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Thursday, February 18, 2016

Female Guards Of Chiyoda Palace


Above, is an ukiyo-e print from artist Chikanobu Toyohara (1838 - 1912), from 1892. The oban triptych (large three panel ukiyo-e) depicts, according to the title of the artwork - The Retreat (Otachinoki), we see the Guard Ladies of the Chiyoda Palace.

Say wha - ?

Guard Ladies - as in female guards?

Well... apparently Chiyoda Palace is the inner palace of Edo-jo (Edo Castle), and whenever there is a something akin to a disturbance or, in the case of the image above, a fire, the women of Edo Castle are responsible for protecting the palace residents.

The six women are identically dressed in heavy black robes and headgear designed to protect them against the fire. They are not meant to fight the fire, but are there to protect the elite, and are considered to be elite guards of the Inner Palace, and all the women would have come from families whose father, brothers, and uncles were from a samurai background.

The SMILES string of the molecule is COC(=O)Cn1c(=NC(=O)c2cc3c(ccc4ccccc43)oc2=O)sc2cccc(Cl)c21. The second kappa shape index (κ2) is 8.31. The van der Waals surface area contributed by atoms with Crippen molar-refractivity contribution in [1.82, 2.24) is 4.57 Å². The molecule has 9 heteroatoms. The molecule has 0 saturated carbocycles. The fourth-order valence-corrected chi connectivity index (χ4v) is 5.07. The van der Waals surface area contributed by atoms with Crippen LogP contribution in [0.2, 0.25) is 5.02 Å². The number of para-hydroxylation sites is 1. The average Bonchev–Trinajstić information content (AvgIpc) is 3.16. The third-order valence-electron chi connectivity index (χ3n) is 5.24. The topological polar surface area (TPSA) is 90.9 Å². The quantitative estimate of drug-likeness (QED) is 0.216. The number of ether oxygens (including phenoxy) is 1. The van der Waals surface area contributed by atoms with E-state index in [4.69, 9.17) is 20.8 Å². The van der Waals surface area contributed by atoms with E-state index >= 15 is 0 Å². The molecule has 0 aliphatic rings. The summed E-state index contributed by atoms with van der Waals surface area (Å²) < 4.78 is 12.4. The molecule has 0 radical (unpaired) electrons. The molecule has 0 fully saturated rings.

So, yes... these women were doing work that could easily have been given to men. It's remarkable only because Japan is still heavily dominated by men, and this is from the 19th century

These three prints are in total 37-centimeters (14.56-inches) high by 75-centimeters wide (29.53-inches), and was published by Akiyama Buemon (Kokkeido).

The information and print was found at www.toshidama-japanese-prints.com. Check'em out if you are looking for some really cool artwork.

Kanpai,
Andrew Joseph

2 comments:

  1. Very interesting. If I ever get the budget for some samurai war gaming, this unit is on the list.

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